It could also host a light manufacturer of recycled products. Just think of it, an industrial center that would accept, sort and process recyclables and then turn them into products that could be sold locally.
Ideally, this would be run by a community development corporation that would employ local people and invest much of the proceeds in neighborhood projects. Baltimore would then be a model for the rest of the country.
The people of this city have already made it clear that they will not accept more incineration. But "not in my backyard" is not a waste management strategy. We have a vision of Baltimore that calls for creative thinking.
We hope that you and the owner of the Pulaski incinerator will some day share that vision.
Why should Social Security recipients pay taxes on over 50 percent of their benefits?
Paying taxes on the 50 percent employers paid in during their working years, I can understand. Paying taxes on their past taxes, I cannot.
Social Security should be run as a separate program and not included in the budget. Funds paid into Social Security should not be available to the government to spend on off-budget (or in-budget) programs.
Properly managed, there should be funds available for every wage earner at retirement.
James B. Gerkin, Jr.
Uniting to Prevent Unwanted Pregnancies
After reading Cal Thomas's Feb. 9 column, "Speaking Truth to Power," it occurred to me that pro- and anti-choice forces are spending much time and money fighting each other when they ought to be working together to reduce the number of unwanted pregnancies worldwide.
In seeking this result, they would have a common interest far more important than the legal issue on which they disagree.
Worldwide, there are an estimated 400 million women who want to limit the size of their families but cannot do so for economic reasons.
Many more are unable to practice birth control because of lingering social and religious constraints. When family planning services become available and the status and education levels of women are raised, abortion rates go down.
The Netherlands, where abortion is legal and contraceptives readly available, has one of the lowest abortion rates in the world: less than 5 per 1,000 women.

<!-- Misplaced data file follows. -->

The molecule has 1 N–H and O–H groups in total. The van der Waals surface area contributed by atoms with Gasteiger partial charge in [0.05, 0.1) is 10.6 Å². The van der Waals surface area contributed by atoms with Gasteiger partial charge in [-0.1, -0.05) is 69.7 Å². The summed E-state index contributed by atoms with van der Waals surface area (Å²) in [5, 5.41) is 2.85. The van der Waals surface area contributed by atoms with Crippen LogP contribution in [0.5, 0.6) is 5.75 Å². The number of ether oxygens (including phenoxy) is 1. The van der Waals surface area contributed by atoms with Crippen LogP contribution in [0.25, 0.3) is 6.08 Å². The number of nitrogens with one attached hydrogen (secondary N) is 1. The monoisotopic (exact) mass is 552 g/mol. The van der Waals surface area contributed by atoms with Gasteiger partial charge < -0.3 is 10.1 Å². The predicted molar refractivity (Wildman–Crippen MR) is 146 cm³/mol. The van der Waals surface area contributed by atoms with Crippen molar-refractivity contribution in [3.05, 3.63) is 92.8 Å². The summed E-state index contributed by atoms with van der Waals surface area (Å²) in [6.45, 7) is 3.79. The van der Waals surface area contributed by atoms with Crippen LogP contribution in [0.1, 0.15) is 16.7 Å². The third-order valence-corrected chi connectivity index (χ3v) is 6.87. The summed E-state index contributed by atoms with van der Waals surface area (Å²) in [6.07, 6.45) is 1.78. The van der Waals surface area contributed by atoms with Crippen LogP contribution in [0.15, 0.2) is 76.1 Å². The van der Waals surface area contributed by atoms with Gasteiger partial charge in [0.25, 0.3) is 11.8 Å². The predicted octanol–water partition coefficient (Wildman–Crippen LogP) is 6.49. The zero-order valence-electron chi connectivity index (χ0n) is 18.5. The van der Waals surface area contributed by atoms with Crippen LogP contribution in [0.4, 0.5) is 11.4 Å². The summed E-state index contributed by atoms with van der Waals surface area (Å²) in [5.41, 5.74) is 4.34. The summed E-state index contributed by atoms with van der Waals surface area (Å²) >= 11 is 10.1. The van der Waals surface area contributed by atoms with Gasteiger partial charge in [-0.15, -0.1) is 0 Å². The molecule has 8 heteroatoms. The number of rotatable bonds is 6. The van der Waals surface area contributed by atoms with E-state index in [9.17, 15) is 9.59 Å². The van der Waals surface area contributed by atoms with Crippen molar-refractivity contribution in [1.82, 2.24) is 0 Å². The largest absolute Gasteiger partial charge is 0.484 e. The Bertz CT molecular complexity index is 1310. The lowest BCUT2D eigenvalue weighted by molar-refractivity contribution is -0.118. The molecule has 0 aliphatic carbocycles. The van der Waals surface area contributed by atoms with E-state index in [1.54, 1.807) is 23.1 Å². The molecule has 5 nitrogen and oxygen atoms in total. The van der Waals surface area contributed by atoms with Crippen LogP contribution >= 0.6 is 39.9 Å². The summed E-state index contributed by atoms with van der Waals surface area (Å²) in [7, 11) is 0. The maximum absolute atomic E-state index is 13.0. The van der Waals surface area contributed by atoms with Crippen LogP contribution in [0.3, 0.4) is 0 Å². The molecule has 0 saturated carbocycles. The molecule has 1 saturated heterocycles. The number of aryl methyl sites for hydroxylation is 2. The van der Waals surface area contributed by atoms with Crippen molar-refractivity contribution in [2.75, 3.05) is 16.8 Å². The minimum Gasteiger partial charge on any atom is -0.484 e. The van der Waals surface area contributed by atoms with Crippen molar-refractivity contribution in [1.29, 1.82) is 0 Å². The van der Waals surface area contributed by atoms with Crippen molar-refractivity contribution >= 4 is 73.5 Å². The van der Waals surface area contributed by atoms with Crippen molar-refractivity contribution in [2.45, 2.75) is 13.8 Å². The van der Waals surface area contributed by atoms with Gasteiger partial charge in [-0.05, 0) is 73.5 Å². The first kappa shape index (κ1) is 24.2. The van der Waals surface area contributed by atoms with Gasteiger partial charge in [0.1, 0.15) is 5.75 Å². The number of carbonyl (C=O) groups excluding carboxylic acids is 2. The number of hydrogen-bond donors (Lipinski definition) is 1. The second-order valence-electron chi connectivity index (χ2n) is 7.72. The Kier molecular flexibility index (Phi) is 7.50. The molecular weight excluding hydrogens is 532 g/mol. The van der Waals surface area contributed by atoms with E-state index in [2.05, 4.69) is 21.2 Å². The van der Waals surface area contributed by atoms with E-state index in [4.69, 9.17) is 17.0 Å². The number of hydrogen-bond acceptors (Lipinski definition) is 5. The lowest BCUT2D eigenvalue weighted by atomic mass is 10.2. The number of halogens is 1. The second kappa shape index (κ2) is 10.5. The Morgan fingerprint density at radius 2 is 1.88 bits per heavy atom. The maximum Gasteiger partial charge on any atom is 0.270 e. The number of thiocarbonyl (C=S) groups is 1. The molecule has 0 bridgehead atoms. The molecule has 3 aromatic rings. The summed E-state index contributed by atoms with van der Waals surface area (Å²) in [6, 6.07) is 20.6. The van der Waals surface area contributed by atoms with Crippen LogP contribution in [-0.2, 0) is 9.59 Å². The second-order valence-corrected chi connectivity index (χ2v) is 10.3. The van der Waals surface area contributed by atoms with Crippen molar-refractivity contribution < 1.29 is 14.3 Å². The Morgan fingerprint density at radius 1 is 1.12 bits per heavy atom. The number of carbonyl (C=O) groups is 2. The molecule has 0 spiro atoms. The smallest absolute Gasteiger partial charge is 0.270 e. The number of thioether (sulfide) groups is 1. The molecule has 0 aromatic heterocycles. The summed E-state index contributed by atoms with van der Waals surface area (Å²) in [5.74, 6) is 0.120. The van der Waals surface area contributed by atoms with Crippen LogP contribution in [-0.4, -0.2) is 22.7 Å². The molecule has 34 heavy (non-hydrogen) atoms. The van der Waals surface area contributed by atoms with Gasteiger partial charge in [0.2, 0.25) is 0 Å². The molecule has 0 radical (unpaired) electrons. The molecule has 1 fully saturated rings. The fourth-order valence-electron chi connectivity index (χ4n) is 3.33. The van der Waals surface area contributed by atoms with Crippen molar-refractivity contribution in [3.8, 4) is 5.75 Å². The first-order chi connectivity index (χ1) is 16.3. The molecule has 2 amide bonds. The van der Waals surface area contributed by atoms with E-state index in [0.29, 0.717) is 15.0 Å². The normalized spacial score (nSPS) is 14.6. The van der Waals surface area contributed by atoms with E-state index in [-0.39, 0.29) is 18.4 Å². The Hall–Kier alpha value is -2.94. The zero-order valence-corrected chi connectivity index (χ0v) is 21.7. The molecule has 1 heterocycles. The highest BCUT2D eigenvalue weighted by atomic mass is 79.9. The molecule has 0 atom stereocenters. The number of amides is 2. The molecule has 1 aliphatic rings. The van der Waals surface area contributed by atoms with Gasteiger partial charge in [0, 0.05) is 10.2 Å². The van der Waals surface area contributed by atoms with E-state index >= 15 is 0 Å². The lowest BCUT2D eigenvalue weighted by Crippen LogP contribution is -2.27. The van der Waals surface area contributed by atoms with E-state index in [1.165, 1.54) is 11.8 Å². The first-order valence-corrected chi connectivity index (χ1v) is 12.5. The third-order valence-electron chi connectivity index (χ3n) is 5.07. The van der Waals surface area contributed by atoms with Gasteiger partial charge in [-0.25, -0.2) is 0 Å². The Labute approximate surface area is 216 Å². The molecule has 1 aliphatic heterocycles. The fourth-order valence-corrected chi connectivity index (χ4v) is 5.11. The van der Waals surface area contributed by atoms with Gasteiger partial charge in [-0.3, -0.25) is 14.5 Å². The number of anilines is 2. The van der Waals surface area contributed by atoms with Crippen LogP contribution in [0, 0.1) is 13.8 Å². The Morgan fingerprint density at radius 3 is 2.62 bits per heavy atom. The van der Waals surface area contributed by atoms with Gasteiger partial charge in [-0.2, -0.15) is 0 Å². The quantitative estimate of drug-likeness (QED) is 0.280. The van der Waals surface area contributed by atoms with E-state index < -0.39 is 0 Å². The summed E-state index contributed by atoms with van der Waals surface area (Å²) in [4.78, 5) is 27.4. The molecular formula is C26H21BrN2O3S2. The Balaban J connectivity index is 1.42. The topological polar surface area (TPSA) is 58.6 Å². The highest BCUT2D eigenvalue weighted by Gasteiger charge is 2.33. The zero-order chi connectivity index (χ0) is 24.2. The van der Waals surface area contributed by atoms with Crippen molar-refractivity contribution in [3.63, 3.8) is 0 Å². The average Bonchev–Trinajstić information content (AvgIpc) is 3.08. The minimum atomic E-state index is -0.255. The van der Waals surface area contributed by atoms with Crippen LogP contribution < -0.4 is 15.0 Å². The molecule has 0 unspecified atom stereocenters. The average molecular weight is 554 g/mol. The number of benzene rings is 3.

In contrast, Latin America, where abortion is generally illegal and family planning services scarce, has abortion rates of 30 to 60 per 1,000.
Tragically, many of these clandestine abortions have drastic effects on women's health.
In the United States, about 6 million pregnancies occur each year. About one-half of these are unintended, resulting in about 1.6 million abortions per year.
According to the Alan Guttmacher Institute, 82 percent of these 6 million pregnant women are unmarried, 25 percent are under 20 years of age and 33 percent have incomes smaller than $11,000 per year. The social problems created by this situation are obviously enormous.
Over time we can drastically improve the quality of life for millions of people in the U.S. and the world by joining other industrialized nations in an effort to make contraceptives and family planning services available to all of the world's poor.
Few, if any, initiatives offer comparable payoffs in reducing human misery, anarchy and resource depletion.
On the local level we can ask state and local governments to increase their support of domestic family planning activities.
At the national level we can urge our government to participate fully in funding the international family planning services supported by the United Nations and private charitable organizations.
As one of 79 nations which signed the 1989 Amsterdam Declaration setting goals for population stabilization, the United States needs to double its yearly contribution to the U.N. in order to reach the target figure of 4 percent of the U.S. foreign aid budget.
The required total -- $720 million a year is less than 0.1 percent of our $1.5 trillion national budget -- less than $3 per U.S. citizen.
We spend more to celebrate Halloween.